These results suggest that because stress may mediate or moderate the health promotion behaviors in this special population, interventions to address personal and family stress levels are warranted, Tercyak said.

Collaborators on the study included Aziza Shad, director of pediatric hematology and oncology at Lombardi and founder of Lombardi’s Late Effects Clinic for Cancer Survivors and Revonda Mosher of Children's National Medical Center.


Story Source:

The above story is based on materials provided by Georgetown University Medical Center. Note: Materials may be edited for content and length.


Cite This Page:

Georgetown University Medical Center. "Young Cancer Survivors At Risk For Behaviors That Raise Future Cancer Risk." ScienceDaily. ScienceDaily, 24 January 2007. <www.sciencedaily.com/releases/2007/01/070123182002.htm>.
Georgetown University Medical Center. (2007, January 24). Young Cancer Survivors At Risk For Behaviors That Raise Future Cancer Risk. ScienceDaily. Retrieved April 1, 2015 from www.sciencedaily.com/releases/2007/01/070123182002.htm
Georgetown University Medical Center. "Young Cancer Survivors At Risk For Behaviors That Raise Future Cancer Risk." ScienceDaily. www.sciencedaily.com/releases/2007/01/070123182002.htm (accessed April 1, 2015).

Share This


More From ScienceDaily



More Health & Medicine News

Wednesday, April 1, 2015

Featured Research

from universities, journals, and other organizations


Featured Videos

from AP, Reuters, AFP, and other news services

Wound-Healing Laser Soon to Be a Reality Israeli Scientist

Wound-Healing Laser Soon to Be a Reality Israeli Scientist

Reuters - Innovations Video Online (Apr. 1, 2015) Israeli scientists says laser bonding of tissue allows much faster healing and less scarring. Amy Pollock has more. Video provided by Reuters
Powered by NewsLook.com
Liberia Sees Resurgence of Drug Trafficking as Ebola Wanes

Liberia Sees Resurgence of Drug Trafficking as Ebola Wanes

AFP (Apr. 1, 2015) The governments of Liberia and Sierra Leone have been busy fighting the menace created by the deadly Ebola virus, but illicit drug lords have taken advantage of the situation to advance the drug trade. Duration: 01:12 Video provided by AFP
Powered by NewsLook.com
Stigma Stalks India's Leprosy Sufferers as Disease Returns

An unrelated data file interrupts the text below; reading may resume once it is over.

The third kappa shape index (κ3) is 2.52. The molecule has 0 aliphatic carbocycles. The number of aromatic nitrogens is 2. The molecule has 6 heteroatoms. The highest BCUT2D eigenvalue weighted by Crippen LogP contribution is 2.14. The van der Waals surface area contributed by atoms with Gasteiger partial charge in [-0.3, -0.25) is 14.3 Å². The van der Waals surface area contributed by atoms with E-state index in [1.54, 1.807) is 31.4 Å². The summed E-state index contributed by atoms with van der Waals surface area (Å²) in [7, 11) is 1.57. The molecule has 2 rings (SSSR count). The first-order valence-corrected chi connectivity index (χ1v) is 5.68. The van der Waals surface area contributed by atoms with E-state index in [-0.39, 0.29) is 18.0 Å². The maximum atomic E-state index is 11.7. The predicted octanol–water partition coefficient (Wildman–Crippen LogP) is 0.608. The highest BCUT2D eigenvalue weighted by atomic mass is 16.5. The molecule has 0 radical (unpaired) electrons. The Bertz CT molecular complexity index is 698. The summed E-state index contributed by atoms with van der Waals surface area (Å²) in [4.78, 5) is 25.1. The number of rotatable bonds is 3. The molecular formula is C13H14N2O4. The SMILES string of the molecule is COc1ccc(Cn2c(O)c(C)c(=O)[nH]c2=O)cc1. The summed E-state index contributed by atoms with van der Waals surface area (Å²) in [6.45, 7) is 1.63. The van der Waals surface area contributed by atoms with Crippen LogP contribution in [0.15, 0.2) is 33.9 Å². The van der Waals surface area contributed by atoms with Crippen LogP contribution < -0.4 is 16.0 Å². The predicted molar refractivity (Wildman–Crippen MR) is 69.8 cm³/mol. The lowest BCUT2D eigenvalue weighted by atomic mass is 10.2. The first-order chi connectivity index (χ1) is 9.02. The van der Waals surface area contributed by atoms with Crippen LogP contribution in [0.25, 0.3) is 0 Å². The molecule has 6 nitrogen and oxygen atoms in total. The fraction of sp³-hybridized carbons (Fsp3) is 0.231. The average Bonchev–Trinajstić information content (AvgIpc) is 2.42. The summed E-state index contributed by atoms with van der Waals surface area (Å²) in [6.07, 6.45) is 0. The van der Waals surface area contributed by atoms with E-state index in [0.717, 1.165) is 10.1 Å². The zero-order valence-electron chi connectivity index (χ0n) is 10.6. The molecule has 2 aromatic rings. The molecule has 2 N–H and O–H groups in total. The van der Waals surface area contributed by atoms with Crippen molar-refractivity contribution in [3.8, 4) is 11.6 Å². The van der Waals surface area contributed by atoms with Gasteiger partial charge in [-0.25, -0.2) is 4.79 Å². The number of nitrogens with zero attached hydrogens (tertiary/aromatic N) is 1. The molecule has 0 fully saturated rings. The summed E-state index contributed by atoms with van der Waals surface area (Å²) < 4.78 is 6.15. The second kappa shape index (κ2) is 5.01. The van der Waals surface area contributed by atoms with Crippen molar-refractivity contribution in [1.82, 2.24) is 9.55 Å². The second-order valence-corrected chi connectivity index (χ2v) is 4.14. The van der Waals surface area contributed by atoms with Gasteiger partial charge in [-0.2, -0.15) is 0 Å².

Stigma Stalks India's Leprosy Sufferers as Disease Returns

AFP (Apr. 1, 2015) The Indian government declared victory over leprosy in 2005, but the disease is making a comeback in some parts of the country, with more than a hundred thousand lepers still living in colonies, shunned from society. Duration: 02:41 Video provided by AFP
Powered by NewsLook.com
7-Year-Old Girl Gets 3-D Printed 'robohand'

7-Year-Old Girl Gets 3-D Printed 'robohand'

AP (Mar. 31, 2015) Although she never had much interest in prosthetic limbs before, Faith Lennox couldn&apos;t wait to slip on her new robohand. The 7-year-old, who lost part of her left arm when she was a baby, grabbed it as soon as it came off a 3-D printer. (March 31) Video provided by AP
Powered by NewsLook.com

Search ScienceDaily

Number of stories in archives: 140,361

Find with keyword(s):
Enter a keyword or phrase to search ScienceDaily for related topics and research stories.

Save/Print:
Share:

Breaking News:

Strange & Offbeat Stories


Health & Medicine

Mind & Brain

Living & Well

In Other News

... from NewsDaily.com

Science News

Health News

Environment News

Technology News



Save/Print:
Share:

Free Subscriptions


Get the latest science news with ScienceDaily's free email newsletters, updated daily and weekly. Or view hourly updated newsfeeds in your RSS reader:

Get Social & Mobile


Keep up to date with the latest news from ScienceDaily via social networks and mobile apps:

Have Feedback?


Tell us what you think of ScienceDaily -- we welcome both positive and negative comments. Have any problems using the site? Questions?
Mobile: iPhone Android Web
Follow: Facebook Twitter Google+
Subscribe: RSS Feeds Email Newsletters
Latest Headlines Health & Medicine Mind & Brain Space & Time Matter & Energy Computers & Math Plants & Animals Earth & Climate Fossils & Ruins